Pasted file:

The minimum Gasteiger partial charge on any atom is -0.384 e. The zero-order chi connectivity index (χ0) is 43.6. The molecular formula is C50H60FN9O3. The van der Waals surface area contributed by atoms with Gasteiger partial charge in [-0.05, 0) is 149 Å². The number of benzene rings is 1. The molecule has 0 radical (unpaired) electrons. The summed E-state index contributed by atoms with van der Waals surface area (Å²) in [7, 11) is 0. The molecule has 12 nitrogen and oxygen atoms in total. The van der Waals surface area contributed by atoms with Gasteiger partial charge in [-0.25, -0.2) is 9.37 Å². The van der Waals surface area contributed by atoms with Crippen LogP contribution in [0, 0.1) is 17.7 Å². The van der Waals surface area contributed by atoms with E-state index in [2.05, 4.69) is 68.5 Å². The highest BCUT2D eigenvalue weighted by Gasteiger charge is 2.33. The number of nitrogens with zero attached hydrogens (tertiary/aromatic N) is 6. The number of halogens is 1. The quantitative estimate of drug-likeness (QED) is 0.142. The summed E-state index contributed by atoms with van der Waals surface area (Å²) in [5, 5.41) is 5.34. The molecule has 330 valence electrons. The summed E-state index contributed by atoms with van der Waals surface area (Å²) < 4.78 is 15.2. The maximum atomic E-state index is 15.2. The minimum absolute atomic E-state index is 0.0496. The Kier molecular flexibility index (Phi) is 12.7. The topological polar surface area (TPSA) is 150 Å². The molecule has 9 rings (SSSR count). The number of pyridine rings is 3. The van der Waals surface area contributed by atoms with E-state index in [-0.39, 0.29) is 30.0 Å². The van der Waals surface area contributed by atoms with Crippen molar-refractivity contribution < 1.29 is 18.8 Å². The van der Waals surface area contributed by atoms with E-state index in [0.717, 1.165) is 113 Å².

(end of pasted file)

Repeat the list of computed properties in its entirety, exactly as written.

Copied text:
The minimum Gasteiger partial charge on any atom is -0.384 e. The zero-order chi connectivity index (χ0) is 43.6. The molecular formula is C50H60FN9O3. The van der Waals surface area contributed by atoms with Gasteiger partial charge in [-0.05, 0) is 149 Å². The number of benzene rings is 1. The molecule has 0 radical (unpaired) electrons. The summed E-state index contributed by atoms with van der Waals surface area (Å²) in [7, 11) is 0. The molecule has 12 nitrogen and oxygen atoms in total. The van der Waals surface area contributed by atoms with Gasteiger partial charge in [-0.25, -0.2) is 9.37 Å². The van der Waals surface area contributed by atoms with Crippen LogP contribution in [0, 0.1) is 17.7 Å². The van der Waals surface area contributed by atoms with E-state index in [2.05, 4.69) is 68.5 Å². The highest BCUT2D eigenvalue weighted by Gasteiger charge is 2.33. The number of nitrogens with zero attached hydrogens (tertiary/aromatic N) is 6. The number of halogens is 1. The quantitative estimate of drug-likeness (QED) is 0.142. The summed E-state index contributed by atoms with van der Waals surface area (Å²) in [5, 5.41) is 5.34. The molecule has 330 valence electrons. The summed E-state index contributed by atoms with van der Waals surface area (Å²) < 4.78 is 15.2. The maximum atomic E-state index is 15.2. The minimum absolute atomic E-state index is 0.0496. The Kier molecular flexibility index (Phi) is 12.7. The topological polar surface area (TPSA) is 150 Å². The molecule has 9 rings (SSSR count). The number of pyridine rings is 3. The van der Waals surface area contributed by atoms with E-state index in [-0.39, 0.29) is 30.0 Å². The van der Waals surface area contributed by atoms with Crippen molar-refractivity contribution < 1.29 is 18.8 Å². The van der Waals surface area contributed by atoms with E-state index in [0.717, 1.165) is 113 Å².